Everyone, from Paul McCartney, to Akon, to Gwen Stefani, found the time to sing about interracial love. They’ve all reached the same conclusion as Michael Jackson: “It don’t matter if you’re black or white.” But what if it does?When I was around five years old, I would come home with my hair in a hundred tiny braids, courtesy of my “brown friends,” much to my mother’s dismay. Every time, my mom shook her head and brushed out the braids while I cried.
I loved the way the barrettes clicked together when I shook my head, and hated that my friends’ hard work had been for nothing.
Whenever I asked why, Mom simply said, “We just don’t do that.”
Fast forward ten years. I developed a huge crush on the most gorgeous, charismatic, intelligent man that I had ever met. There was one problem, though: he happened to be black.
When I told a few family members and friends that I had a certain boy on my mind, all I got was, “Oh, the black one?”
“No, no, no!” I wanted to shout. “The smart one, the cute one!”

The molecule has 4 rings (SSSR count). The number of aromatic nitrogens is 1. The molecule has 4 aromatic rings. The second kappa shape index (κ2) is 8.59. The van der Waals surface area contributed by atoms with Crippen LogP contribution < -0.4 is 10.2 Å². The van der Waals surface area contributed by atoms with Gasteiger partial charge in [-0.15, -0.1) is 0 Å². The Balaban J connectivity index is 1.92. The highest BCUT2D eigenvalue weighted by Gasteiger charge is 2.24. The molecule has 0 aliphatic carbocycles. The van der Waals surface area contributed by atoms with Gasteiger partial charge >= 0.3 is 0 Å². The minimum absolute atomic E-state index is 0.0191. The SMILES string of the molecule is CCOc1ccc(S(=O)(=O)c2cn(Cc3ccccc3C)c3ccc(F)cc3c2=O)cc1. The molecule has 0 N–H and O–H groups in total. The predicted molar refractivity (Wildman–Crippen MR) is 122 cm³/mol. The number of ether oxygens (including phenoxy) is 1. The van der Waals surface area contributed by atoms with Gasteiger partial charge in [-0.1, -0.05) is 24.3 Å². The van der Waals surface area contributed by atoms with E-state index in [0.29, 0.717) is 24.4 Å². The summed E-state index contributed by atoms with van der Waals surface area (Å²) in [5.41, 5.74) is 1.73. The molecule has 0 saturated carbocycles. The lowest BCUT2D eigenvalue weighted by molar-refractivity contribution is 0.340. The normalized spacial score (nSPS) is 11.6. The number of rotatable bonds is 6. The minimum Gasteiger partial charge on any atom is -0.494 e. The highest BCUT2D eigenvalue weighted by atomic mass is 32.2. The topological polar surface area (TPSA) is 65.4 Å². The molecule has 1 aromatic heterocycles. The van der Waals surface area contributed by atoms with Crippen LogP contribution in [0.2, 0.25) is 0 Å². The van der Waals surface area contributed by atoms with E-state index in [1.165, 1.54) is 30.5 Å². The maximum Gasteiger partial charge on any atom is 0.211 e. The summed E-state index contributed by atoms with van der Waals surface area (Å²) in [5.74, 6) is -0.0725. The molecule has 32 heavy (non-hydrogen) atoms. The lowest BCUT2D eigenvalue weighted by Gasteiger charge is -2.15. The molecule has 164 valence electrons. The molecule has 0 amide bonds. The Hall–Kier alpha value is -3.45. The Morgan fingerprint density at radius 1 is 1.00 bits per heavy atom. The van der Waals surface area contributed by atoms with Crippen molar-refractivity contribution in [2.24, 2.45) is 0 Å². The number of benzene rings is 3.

Why should I, or anyone else, have to qualify their friends, significant others, or family members with a racial designation?
The “we” and “they” that my family members and friends keep on mentioning can’t be named, seen, or spoken to.
Who decided that this anonymous body could dictate who I find myself attracted to? There is no “I” in “we” and I would much rather be my own person, separate from whatever race has tried to lay claim to me-and the boundaries and rules that go along with it.
But make no mistake; I know what I look like. I walk outside and sun reflects off my skin. I burn instantly. I have to be photographed in natural light, unless I want to look like a corpse.
I’m not trying to be someone I’m not, but whether it’s a great hairstyle or a fellow human being, I strive to engage completely with the world around me, and all the people in it.
I don’t choose my friends, crushes, study-buddies, or enemies based on what they look like, although I do-coincidentally-tend to surround myself with beautiful people of all colors. But if someone asks me to describe a friend of mine, I may talk about her beautiful eyes or infallible fairness, his blinding smile and willingness to help others, but race will never enter the conversation. It just doesn’t matter that much to me.
People are so much more than the sum, or the color, of their parts. Interracial lovin’-of all stripes-is about understanding other people, and developing relationships with them in spite of (perhaps even because of) the differences. If it takes challenging the status quo to bring about some cross-cultural (and cross-racial) understanding, then I am certainly up to the task.
Megan Branch is a junior English major at Fordham University from Jacksonville, Fla.